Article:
For centuries, ambitious young people have gone into law believing they would never be in want of work: the world will always need lawyers, so the thinking went. In the 21st century, amid growing predictions that many human jobs will soon be outsourced to robots, the law is no exception. The hundreds of lawyers who attended the Skolkovo LegalTech event on Friday, however, breathed a sigh of relief: despite the significant opportunities offered by legal tech, experts see no reason for human lawyers to find themselves out of a job any time soon.

Experts discuss the digitalisation of the legal profession at the opening of Skolkovo LegalTech. Photo:

The robotisation of the law is already under way across the world, as the industry experiments with smart contracts created using blockchain technology and the automation of many mundane legal procedures. In the next two years, 80 percent of legal proceedings will be automated, Dmitry Petrov, director of communications with state organs at mobile operator Megafon told the conference’s opening session, titled New Technologies and the Digitalisation of the Law.

Anton Ivanov, a retired chairman of Russia’s Supreme Arbitration Court, was introduced by the session’s moderator, Skolkovo Foundation chairman of the board Igor Drozdov, as the ideologue of the automisation of Russian courts. He does not foresee a significant reduction in the number of lawyers.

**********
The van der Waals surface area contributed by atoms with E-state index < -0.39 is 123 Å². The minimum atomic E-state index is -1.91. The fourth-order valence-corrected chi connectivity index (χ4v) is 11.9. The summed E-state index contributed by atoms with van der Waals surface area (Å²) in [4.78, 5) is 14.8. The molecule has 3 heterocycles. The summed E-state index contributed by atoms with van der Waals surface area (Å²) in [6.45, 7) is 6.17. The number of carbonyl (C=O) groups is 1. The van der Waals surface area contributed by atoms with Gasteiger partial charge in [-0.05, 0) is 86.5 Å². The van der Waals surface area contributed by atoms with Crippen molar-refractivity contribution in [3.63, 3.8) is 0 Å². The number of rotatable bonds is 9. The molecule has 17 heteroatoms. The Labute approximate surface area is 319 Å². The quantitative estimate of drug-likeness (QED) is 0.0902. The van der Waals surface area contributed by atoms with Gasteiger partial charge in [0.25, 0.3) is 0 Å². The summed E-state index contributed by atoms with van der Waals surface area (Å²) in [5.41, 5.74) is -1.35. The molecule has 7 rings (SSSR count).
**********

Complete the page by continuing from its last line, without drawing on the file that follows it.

People talk “with twinkling eyes” about the disappearing profession, but in fact there is no sign of this, said Ivanov.

Mechanization dates back to the renaissance, he pointed out, arguing that ever since then, people have been waiting for a deus ex machina that sadly has still not appeared.

Anton Ivanov, a retired chairman of Russia's Supreme Arbitration Court. Photo:

There are obstacles to the mechanization of the law that have yet to be overcome, he argued.

“The law is sometimes illogical,” said Ivanov.

Russia has a written legal code, throughout which various terms are used to mean different things.

“First we’d have to change the law so that the terms have the same meaning in every law: that’s a huge task, especially considering how frequently the law changes,” the former Supreme Court head told the conference audience, which was almost entirely made up of professional lawyers.

Igor Drozdov, chairman of the Skolkovo Foundation's board of directors and a qualified lawyer. Photo:

In addition, currently automated systems are unable to identify situations in which humans may choose to make an exception to the law, said Ivanov, such as when a driver is forced to cross into the oncoming lane because their lane is blocked by an accident.

“The full mechanization of the law is not possible until human society changes, because people can act illogically or against the rules of their own free will,” said Ivanov. “Calling for the mechanization of the law is to demand the destruction of society and a move over to a machine civilization.”

Machines, technology and artificial intelligence all have a role to play in jurisprudence, so long as it is not the central role, said Ivanov.

“Mechanization is an auxiliary expedient that helps the law to achieve its aims, rather than a prevailing principle,” he told the conference, tickets to which sold out weeks in advance, confirming the growing interest in legal tech.